Derrick Simpokolwe, Rachel Mabuku Kabeta


This study examined the academic performance of the newly upgraded rural secondary schools in Mumbwa District of Central Province in Zambia. The study had a total of 90 participants. The study employed both qualitative and quantitative methods as a descriptive survey. Questionnaires and interview schedules were used. The findings of the study revealed that the upgraded rural secondary schools had poor learning and teaching environments due to shortage of classroom space, facilities such as libraries and science laboratories. Apart from that, the study revealed that these rural upgraded secondary schools lacked adequate teaching and learning materials coupled with inadequate and under-qualified teaching staff which contributed greatly to the poor performance of learners in these schools. The study revealed that the academic performance of pupils in the three years was below 50% pass rate. The study recommends that the Ministry of General Education and other stakeholders should build more infrastructure and improve the existing ones in these upgraded rural secondary schools. Apart from that, the Ministry of General Education should provide adequate and prescribed teaching and learning materials to these schools to avoid teaching learners using outdated materials which may be contributing to poor performance. Further, the Ministry of General Education should send more qualified teachers to these upgraded rural secondary schools. This would improve the performance of learners and hence meet the aspiration of the Ministry of General Education for all learners both in urban and rural secondary schools.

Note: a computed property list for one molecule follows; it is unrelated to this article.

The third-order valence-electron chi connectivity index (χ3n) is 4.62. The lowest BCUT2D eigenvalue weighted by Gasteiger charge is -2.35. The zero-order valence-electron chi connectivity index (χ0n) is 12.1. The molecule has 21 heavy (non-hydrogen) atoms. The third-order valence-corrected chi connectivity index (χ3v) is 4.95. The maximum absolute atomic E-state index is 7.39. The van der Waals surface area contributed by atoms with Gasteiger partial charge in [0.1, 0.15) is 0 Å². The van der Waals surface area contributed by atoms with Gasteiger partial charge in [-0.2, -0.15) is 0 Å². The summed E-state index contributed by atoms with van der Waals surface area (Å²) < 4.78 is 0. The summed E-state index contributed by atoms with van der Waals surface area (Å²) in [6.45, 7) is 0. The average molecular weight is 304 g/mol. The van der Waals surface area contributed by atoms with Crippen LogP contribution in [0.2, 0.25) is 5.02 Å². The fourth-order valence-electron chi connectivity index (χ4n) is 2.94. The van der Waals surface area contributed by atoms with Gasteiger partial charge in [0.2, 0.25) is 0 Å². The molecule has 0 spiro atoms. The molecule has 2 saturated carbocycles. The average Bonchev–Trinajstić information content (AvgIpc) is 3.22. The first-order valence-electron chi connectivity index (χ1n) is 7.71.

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DOI: http://dx.doi.org/10.46827/ejes.v9i6.4352


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